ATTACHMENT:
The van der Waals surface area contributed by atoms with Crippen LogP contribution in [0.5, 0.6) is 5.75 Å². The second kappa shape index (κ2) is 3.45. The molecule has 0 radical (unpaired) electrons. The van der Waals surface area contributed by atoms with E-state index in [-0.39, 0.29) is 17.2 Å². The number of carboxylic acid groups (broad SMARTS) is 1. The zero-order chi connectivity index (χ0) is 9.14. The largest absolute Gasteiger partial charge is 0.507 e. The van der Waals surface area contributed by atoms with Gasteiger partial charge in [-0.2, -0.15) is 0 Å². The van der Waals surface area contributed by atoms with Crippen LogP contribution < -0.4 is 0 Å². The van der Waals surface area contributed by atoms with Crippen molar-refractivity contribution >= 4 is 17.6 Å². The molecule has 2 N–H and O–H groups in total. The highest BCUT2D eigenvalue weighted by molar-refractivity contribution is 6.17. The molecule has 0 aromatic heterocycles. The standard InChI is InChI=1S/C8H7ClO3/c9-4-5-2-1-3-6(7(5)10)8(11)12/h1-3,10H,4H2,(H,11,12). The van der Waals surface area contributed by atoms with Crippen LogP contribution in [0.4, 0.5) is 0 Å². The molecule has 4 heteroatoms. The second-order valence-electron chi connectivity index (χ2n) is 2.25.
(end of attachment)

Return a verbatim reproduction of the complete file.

The van der Waals surface area contributed by atoms with Crippen LogP contribution in [0.5, 0.6) is 5.75 Å². The second kappa shape index (κ2) is 3.45. The molecule has 0 radical (unpaired) electrons. The van der Waals surface area contributed by atoms with E-state index in [-0.39, 0.29) is 17.2 Å². The number of carboxylic acid groups (broad SMARTS) is 1. The zero-order chi connectivity index (χ0) is 9.14. The largest absolute Gasteiger partial charge is 0.507 e. The van der Waals surface area contributed by atoms with Gasteiger partial charge in [-0.2, -0.15) is 0 Å². The van der Waals surface area contributed by atoms with Crippen LogP contribution < -0.4 is 0 Å². The van der Waals surface area contributed by atoms with Crippen molar-refractivity contribution >= 4 is 17.6 Å². The molecule has 2 N–H and O–H groups in total. The highest BCUT2D eigenvalue weighted by molar-refractivity contribution is 6.17. The molecule has 0 aromatic heterocycles. The standard InChI is InChI=1S/C8H7ClO3/c9-4-5-2-1-3-6(7(5)10)8(11)12/h1-3,10H,4H2,(H,11,12). The van der Waals surface area contributed by atoms with Crippen LogP contribution in [0.4, 0.5) is 0 Å². The molecule has 4 heteroatoms. The second-order valence-electron chi connectivity index (χ2n) is 2.25.